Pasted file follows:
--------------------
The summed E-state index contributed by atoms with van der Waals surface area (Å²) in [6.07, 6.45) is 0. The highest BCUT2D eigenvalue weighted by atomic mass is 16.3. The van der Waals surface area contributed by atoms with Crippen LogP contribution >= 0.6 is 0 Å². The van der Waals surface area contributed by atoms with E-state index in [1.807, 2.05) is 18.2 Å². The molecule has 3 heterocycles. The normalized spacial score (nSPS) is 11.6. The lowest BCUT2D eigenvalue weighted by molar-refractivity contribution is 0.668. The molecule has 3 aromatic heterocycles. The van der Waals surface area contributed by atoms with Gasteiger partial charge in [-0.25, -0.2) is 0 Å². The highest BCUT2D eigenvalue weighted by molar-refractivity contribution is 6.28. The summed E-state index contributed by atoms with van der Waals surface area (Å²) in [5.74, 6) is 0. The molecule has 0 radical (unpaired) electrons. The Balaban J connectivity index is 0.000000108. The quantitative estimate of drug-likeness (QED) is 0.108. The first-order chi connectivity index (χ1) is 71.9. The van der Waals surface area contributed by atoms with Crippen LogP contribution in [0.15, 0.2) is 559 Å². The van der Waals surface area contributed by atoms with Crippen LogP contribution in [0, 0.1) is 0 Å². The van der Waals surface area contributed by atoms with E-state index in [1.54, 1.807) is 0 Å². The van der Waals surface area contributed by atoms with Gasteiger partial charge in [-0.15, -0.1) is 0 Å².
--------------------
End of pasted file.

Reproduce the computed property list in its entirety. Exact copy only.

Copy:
The summed E-state index contributed by atoms with van der Waals surface area (Å²) in [6.07, 6.45) is 0. The highest BCUT2D eigenvalue weighted by atomic mass is 16.3. The van der Waals surface area contributed by atoms with Crippen LogP contribution >= 0.6 is 0 Å². The van der Waals surface area contributed by atoms with E-state index in [1.807, 2.05) is 18.2 Å². The molecule has 3 heterocycles. The normalized spacial score (nSPS) is 11.6. The lowest BCUT2D eigenvalue weighted by molar-refractivity contribution is 0.668. The molecule has 3 aromatic heterocycles. The van der Waals surface area contributed by atoms with Gasteiger partial charge in [-0.25, -0.2) is 0 Å². The highest BCUT2D eigenvalue weighted by molar-refractivity contribution is 6.28. The summed E-state index contributed by atoms with van der Waals surface area (Å²) in [5.74, 6) is 0. The molecule has 0 radical (unpaired) electrons. The Balaban J connectivity index is 0.000000108. The quantitative estimate of drug-likeness (QED) is 0.108. The first-order chi connectivity index (χ1) is 71.9. The van der Waals surface area contributed by atoms with Crippen LogP contribution in [0.15, 0.2) is 559 Å². The van der Waals surface area contributed by atoms with Crippen LogP contribution in [0, 0.1) is 0 Å². The van der Waals surface area contributed by atoms with E-state index in [1.54, 1.807) is 0 Å². The van der Waals surface area contributed by atoms with Gasteiger partial charge in [-0.15, -0.1) is 0 Å².